Development Plans

Mexico’s PRODESEN 2021-35 sets the agenda for sector growth

Mexico’s Secretaría de Energía (SENER) or the Ministry of Energy recently published the Programa de Desarrollo del Sistema Eléctrico Nacional (PRODESEN) 2021-35, or the National Electric System Development Plan 2021-35, for the expansion of power generation, transmission and distribution networks.

SENER publishes its detailed annual plan for the electricity sector in PRODESEN as per the specifications of the National Energy Policy and Plan Nacional de Desarrollo 2019-2024 or National Development Plan 2019-2024. The latter is a strategic plan of the Mexico government, which guarantees electricity supply at affordable rates to the entire population of Mexico. It also aims to ensure smooth functioning of the state-owned power company Comisión Federal de Electricidad (CFE) and increase the share of renewable energy in the generation mix.

Under PRODESEN 2021-35, SENER has estimated that power consumption will increase at the rate of 2.8 per cent from 328 TWh to 480 TWh during the period 2021-35. To meet this rising power demand, it aims to add 21,291 MW of generation capacity between 2021 and 2024, of which clean energy sources will have a share of more than 55 per cent. The majority of this generation capacity will be added in the northern region of the country. To strengthen its Red Nacional de Transmisión (RNT) or the National Transmission Network, there are plans to add 1,072 ckt. km of line length and 2,875 MVA of capacity under 19 expansion projects and 14 modernisation projects. In addition, there are plans to add 83 ckt. km of distribution lines and 863 MVA of capacity during the 2021-35 period.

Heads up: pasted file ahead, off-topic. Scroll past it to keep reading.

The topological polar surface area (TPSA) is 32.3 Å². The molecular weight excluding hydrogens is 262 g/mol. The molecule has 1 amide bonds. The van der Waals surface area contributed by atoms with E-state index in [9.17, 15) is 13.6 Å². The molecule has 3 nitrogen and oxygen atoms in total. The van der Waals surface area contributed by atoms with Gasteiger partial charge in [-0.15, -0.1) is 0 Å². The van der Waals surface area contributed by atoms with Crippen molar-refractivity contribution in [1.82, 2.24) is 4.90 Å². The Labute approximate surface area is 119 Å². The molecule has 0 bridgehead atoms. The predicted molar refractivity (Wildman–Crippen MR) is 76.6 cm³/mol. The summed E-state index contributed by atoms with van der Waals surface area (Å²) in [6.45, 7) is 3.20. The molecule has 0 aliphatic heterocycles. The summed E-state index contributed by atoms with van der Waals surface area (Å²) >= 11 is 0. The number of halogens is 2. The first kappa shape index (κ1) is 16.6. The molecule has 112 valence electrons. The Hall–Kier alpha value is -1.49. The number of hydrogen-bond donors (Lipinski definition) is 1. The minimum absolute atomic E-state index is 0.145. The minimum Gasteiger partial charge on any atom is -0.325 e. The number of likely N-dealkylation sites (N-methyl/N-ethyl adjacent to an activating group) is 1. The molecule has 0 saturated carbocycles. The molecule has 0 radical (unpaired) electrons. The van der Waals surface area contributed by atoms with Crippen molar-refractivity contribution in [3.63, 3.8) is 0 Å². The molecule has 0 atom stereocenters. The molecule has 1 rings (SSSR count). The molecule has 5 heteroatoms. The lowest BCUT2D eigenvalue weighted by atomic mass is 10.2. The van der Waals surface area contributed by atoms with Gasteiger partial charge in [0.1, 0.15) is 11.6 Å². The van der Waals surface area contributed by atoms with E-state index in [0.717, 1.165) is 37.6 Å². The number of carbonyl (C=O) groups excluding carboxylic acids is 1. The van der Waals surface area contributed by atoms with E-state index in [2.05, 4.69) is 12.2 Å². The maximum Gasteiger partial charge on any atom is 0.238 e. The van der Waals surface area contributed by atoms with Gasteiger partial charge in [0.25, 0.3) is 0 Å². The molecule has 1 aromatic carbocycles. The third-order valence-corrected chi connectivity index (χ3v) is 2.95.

Existing power network

Mexico’s Sistema Eléctrico Nacional (SEN) or the National Electric System comprises nine regions of control and a small isolated electrical system. It includes Sistema Interconectado Nacional (SIN) or the National Interconnected System, which covers seven regions – central, eastern, western, northwest, north, northeast and peninsular. The Baja California Interconnected System is connected to the Western Electricity Coordinating Council of the US via two 230 kV transmission lines. The electricity systems of Baja California Sur and Mulegé are electrically isolated from each other as well as from the rest of the country. Mexico also has two isolated links at 115 kV with Texas, USA, and is connected with Central America via a 400 kV link with Guatemala and a 115 kV link with Belize.

As of end 2020, the country’s power transmission network consisted of 105,885 km of line length and 114,807 MVA of transformer capacity at the 115-400 kV voltage levels. This entire transmission capacity is owned and operated by CFE. Mexico had an installed generation capacity of 83,121 MW, which increased to 89,479 MW by April 2021 with the addition of 3,113 MW of combined cycle power plants, 1,187 MW of wind power plants and 1,876 MW of solar photovoltaic (PV) projects. The country relies mainly on conventional sources of energy to meet its power demand. However, the share of clean energy sources has been increasing over the past few years.

Of the total installed generation capacity, CFE holds the majority share of 44,835 MW, followed by Productores Independientes de Energía Eléctrica or independent power producers (16,689 MW), private players (27,034 MW) and the state-owned petroleum company Petróleos Mexicanos (921 MW).

PRODESEN 2021-35

Under the latest PRODESEN, it is estimated that power consumption under the planning scenario will increase at the rate of 2.8 per cent from 328 TWh to 480 TWh during the period 2021-35. It also considers two other scenarios – low growth rate and high growth rate – under which power consumption is expected to grow at the rate of 2.4 per cent and 3.3 per cent respectively.

Region-wise, the majority of this growth will be in Peninsular and Northeast Gerencia de Control Regional or Regional Control Management, with 4.2 per cent and 3.6 per cent respectively. The agricultural and medium enterprise sectors represent higher growth rates of 3.5 per cent and 3.4 per cent respectively, followed by large industrial and residential sectors at 3.1 per cent each. The power consumption of the service and commercial sectors will grow at the rate of 3 per cent and 2.9 per cent respectively, for the period under consideration.

Peak demand in SIN is experienced from June to August every year. Under the planning scenario, the peak demand during 2021-35 will increase at the rate of 3 per cent from 49 GWh per hour to 72 GWh per hour.